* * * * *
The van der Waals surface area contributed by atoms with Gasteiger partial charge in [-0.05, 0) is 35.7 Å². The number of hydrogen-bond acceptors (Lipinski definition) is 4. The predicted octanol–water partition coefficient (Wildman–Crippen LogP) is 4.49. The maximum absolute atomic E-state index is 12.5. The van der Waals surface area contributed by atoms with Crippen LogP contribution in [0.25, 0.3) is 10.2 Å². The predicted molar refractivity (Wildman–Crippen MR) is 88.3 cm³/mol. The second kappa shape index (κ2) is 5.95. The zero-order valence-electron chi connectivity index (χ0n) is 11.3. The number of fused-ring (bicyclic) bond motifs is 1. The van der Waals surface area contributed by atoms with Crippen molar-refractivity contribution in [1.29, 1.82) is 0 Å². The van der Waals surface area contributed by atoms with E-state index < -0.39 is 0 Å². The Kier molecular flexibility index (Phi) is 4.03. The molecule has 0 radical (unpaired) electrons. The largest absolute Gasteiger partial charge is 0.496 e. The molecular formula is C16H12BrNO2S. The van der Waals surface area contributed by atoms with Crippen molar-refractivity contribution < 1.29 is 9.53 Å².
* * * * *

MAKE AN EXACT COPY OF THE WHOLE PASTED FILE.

The van der Waals surface area contributed by atoms with Gasteiger partial charge in [-0.05, 0) is 35.7 Å². The number of hydrogen-bond acceptors (Lipinski definition) is 4. The predicted octanol–water partition coefficient (Wildman–Crippen LogP) is 4.49. The maximum absolute atomic E-state index is 12.5. The van der Waals surface area contributed by atoms with Crippen LogP contribution in [0.25, 0.3) is 10.2 Å². The predicted molar refractivity (Wildman–Crippen MR) is 88.3 cm³/mol. The second kappa shape index (κ2) is 5.95. The zero-order valence-electron chi connectivity index (χ0n) is 11.3. The number of fused-ring (bicyclic) bond motifs is 1. The van der Waals surface area contributed by atoms with Crippen molar-refractivity contribution in [1.29, 1.82) is 0 Å². The van der Waals surface area contributed by atoms with E-state index < -0.39 is 0 Å². The Kier molecular flexibility index (Phi) is 4.03. The molecule has 0 radical (unpaired) electrons. The largest absolute Gasteiger partial charge is 0.496 e. The molecular formula is C16H12BrNO2S. The van der Waals surface area contributed by atoms with Crippen molar-refractivity contribution < 1.29 is 9.53 Å².